The beach is about to travel inland. To a quarry.

Williamstown-based Scotland Run already features a unique design. It wraps around an abandoned quarry and incorporates the woodlands, water and unusual cliffs into the golf experience.

Now it's time for sand. All 49 of its fairway and greenside bunkers will soon be renovated. All fully gleaming with white, soft powder. No beach tag required, just a greens fee. Trips to this “beach” occur by accident, but have become less punitive.

“You'd be surprised how bright the traps are,” says Nick Borro, the general manager of Scotland Run. “It is whiter than your average beach sand. This has a nice soft feel to it.”

Soft is another word for gold in a sand trap. While sand-trap renovation projects upgrade appearance and improve drainage capabilities, players love the cushion that soft sand provides. It enables them to blast out of trouble, hitting behind the ball and letting the force of the sand and swing propel the ball to safety. Traps with harder, caked-in sand require players to hit both the ball and the sand on their swing. This increases the risk of imprecise, flubbed shots.

“There is a lot more room for error in these bunkers,” Borro says. “This will turn poor bunker players into good bunker players. That's all we want, is to give them a better chance.”

Scotland Run, which partners with Ballamor in Egg Harbor Township and Atlantic City Country Club in Northfield on deals and membership levels, has a distinct niche. The quarry angle, particularly on its 16th hole, is one of the most unique in all of southern New Jersey.

This hole has a dogleg and an “abyss,” a waste area that goes down about 20 feet if the tee shot fails to reach the dogleg. If a member of the group is in the sunken area, another should stand at the top of it so that players behind them know not to hit through. The tee shot on this par-4 will only require about 170 yards to clear the quarry. About 250 will be needed if one takes the risk-reward challenge of cutting off distance to the hole by hugging the right tree line.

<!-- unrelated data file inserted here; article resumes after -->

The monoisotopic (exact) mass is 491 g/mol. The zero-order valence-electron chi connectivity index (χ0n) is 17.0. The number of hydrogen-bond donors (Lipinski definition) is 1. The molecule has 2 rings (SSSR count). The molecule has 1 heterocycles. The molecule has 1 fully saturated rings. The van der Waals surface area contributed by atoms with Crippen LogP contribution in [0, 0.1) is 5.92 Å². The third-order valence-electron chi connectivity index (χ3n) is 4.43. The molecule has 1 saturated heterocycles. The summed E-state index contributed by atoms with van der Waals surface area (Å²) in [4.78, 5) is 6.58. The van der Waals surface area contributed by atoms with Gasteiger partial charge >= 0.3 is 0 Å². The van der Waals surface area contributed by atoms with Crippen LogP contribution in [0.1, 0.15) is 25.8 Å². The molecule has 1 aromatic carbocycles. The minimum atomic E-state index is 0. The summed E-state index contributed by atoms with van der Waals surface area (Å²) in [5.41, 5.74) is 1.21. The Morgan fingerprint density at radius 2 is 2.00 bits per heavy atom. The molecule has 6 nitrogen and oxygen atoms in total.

While 16 is Scotland Run's most recognizable hole, the finishing hole is a strong challenge. It is a par 5 at 530 yards from the back tees and 514 from the next forward set. The last 150 yards are uphill.

The best way to play it is with a driver to the landing area, a 3-wood to set up the approach and an iron that leads to the green. Bunkers and water will force players to be a little conservative. The uphill turn at the end requires one or two additional club lengths.

Borro believes the course charm lies in its versatility. It plays 6,810 yards from the back tees, 6,516 from the next forward set and requires varied course-management skills.

“The front and back nines create different challenges,” he indicates. “The front is wooded and tree-lined. Placement is very important. If you miss a fairway and are in the woods, you have to punch out. The strategy is in your tee shot.

“On the back nine, you can miss the fairways a little more and still be fine, but the greens are tougher and water comes into play more. It is actually harder to score on the back nine.”

Borro selected a hole from each nine that plays differently than how it looks.

The eleventh, a 404-yard par-5, appears difficult, but can play easy.

“It looks intimidating because of the horseshoe shape of waste area,” Borro says. “But the fairway is generous and you can play safely. It will be easy enough if you do it the right way.”

The sixth has an opposite portfolio. It looks like an innocent par 4, just over 300 yards. But that tantalizing length prompts players to try and nearly drive the green. There is a waste bunker and out of bounds on the left. A safe 200 yard drive and a pitching wedge may be the way to play the hole.

“The longer you hit your drive, the worst shape you are in,” Borro laughs.

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